Innovation Horizons

In the book Innovation Tournaments (link), Christian Terwiesch and Karl Ulrich, introduce the concept of innovation horizons.  I have found their three horizons very helpful in thinking about the management of innovation.

What struck me in thinking about this chart is that developing innovations for each horizon requires different approaches and that most companies co-mingle all three types in a single innovation organization.  This may explain why many organizations are not satisfied with the results of their innovation activities, as they are confusing their goals and their approaches to innovation.  I believe that different, and perhaps independent, approaches are needed to create innovations for each Horizon.

Horizon 1 Innovations. These types of innovations are incremental by definition.  The vast majority of innovation projects fall into this category.  This is not surprising since if you ask 100 of your current customers, “How can we improve our product?” probably 90 of them will answer by saying, “Make it better, faster or cheaper.”  There is nothing inherently wrong in pursuing Horizon 1 innovations, since they are exactly the types of innovation which will make your current customers most happy.  They are also the most achievable ones.  Companies need to consider how to best identify and implement Horizon 1 innovations.

A crowd sourcing model which solicits ideas from employees and customers through an idea management system is highly effective for Horizon 1 innovations.  The people most familiar with the needs of the existing customers and deployed technologies are in the best position to identify opportunities for incremental improvements.  The Toyota model of innovation operates this way.  Toyota employees are encouraged to submit their improvement ideas and thousands do.  Toyota claims they have implemented tens of thousands of these innovations over the past decade.  Our own experience here at PwC supports this.  Our idea management system (iPlace) had sourced over 2,000 ideas over the past year from our staff of which over 20% are under consideration for implementation.

Horizon 2 Innovations. According to Terwiesch and Ulrich, Horizon 2 innovations are next generation products serving existing or adjacent markets.  Depending on employees and customers to define new products is probably a risky proposition.  Employees and customers, in general, may not have the time or skills necessary to evaluate new technologies and determine their potential for new product development.  Nor would they have access to the market research and competitive analysis which are a part of any product development process.

There are many formal and informal techniques applicable to the new product development process.  Whether you use brainstorming, detailed market research, or hire an outside product development company is based on the particular situation of your firm.  However, it is important to note, that in most cases, the development of new products (Horizon 2 innovations) is most effective using different techniques from Horizon 1.

Horizon 3 Innovations. These innovations are often described as “breakthrough” innovations, or discontinuities.  They are not directly related to existing markets or technologies, but represent totally new products or services which are not extensions of existing ones.   These are the “out of the box” types of ideas that many business leaders seek.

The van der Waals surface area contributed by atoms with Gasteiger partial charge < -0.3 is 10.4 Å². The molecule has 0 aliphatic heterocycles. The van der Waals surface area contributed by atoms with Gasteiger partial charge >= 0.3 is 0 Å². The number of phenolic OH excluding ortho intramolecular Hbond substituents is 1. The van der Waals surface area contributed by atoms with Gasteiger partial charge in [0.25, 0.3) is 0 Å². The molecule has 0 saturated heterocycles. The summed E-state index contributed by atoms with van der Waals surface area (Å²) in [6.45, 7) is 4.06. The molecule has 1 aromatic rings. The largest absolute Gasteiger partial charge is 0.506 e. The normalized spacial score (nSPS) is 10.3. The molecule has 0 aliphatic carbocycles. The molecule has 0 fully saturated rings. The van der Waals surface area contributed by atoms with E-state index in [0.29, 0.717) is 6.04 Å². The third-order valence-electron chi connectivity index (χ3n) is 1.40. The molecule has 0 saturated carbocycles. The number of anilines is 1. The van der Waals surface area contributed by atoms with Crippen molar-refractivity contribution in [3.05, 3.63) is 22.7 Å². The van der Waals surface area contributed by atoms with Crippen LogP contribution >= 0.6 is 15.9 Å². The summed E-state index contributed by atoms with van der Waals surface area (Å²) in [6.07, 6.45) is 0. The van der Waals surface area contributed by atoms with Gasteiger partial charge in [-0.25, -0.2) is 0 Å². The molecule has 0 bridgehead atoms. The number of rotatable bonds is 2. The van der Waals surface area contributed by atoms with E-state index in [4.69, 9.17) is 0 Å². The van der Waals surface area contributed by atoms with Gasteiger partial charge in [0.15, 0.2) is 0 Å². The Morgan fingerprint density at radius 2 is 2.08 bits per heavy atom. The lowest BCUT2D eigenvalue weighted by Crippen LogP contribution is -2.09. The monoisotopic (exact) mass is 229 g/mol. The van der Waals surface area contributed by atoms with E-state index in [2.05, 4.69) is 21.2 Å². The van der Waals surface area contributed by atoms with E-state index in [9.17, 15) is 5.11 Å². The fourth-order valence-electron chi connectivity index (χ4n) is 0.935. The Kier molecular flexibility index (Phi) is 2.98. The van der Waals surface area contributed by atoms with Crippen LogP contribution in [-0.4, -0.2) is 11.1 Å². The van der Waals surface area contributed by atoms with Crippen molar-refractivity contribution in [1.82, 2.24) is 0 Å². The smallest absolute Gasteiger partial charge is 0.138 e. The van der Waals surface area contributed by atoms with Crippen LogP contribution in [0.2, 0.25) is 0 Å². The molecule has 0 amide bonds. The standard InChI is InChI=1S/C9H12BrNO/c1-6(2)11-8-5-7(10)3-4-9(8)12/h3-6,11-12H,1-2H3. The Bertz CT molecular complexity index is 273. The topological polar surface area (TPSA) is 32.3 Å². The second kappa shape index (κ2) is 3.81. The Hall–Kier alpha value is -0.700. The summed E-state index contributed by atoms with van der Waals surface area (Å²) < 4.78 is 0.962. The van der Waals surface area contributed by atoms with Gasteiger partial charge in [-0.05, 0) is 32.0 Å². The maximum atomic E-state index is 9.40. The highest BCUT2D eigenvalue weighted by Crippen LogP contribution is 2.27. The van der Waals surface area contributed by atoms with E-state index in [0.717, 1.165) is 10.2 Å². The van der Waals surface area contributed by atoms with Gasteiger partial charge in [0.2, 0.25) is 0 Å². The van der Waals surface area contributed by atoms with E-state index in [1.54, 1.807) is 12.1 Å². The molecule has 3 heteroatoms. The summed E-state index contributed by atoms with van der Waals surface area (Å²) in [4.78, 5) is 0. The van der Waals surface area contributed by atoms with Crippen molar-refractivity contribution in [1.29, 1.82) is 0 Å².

R&D labs have historically focused on these types of innovations.  There are many successful R&D models but there are some common characteristics.  They often involve both people from within a business with deep experience in the business and researchers with limited specific business experience but deep knowledge of the new technologies.  Successful R&D incorporates failure as a normal event, with the expectation that not every idea or even prototype product will be successful.

Again the key point here is not what specific R&D techniques your firm chooses to apply, but that they are substantially different from the techniques of Horizon 1 or 2 innovations.

Conclusion. Companies need to recognize that they need different approaches, techniques and even management styles for each Innovation Horizon.  It is not necessary to pursue all three types of innovations, but it is necessary to define which Horizon(s) you are focused on, and apply the right techniques for each Horizon.

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About Sheldon Laube

Sheldon Laube advises member firms of the PwC network in the development of innovation strategy. An experienced entrepreneur and corporate technology executive, Sheldon recently retired from PwC after being the Chief Innovation Officer of PricewaterhouseCoopers from 2009 to 2011.
This entry was posted in Innovation, Organization, Process, Strategy. Bookmark the permalink.

4 Responses to Innovation Horizons

  1. Pingback: Blogging Innovation » Innovation and Human Capabilities

  2. I really value the three horizons framework. Where I try to take it away from its use in technology is its ideal fit in C-level discussions to reflect where innovation is today, in the mid term and where it ‘might’ be in the longer term. Tim Kestelle has also blogged on this a few times. I think if you push the three horizons it makes for a most interesting framework to bring often diverse opinion at C-level into time frames, less focused on ‘pet’ projects and reflecting more on the gaps in the present portfolio, where these could be bridged (mid term) and challenged in multiple experimental ways for the long term. Take a look at my blog on this, it certainly provides additional thinking to your own insights into the three horizons http://fwd4.me/fz7
    regards

  3. Pingback: Build an Innovation Portfolio « OnInnovation Blog

  4. Pingback: Innovation for Now and for the Future « Innovation Leadership Network

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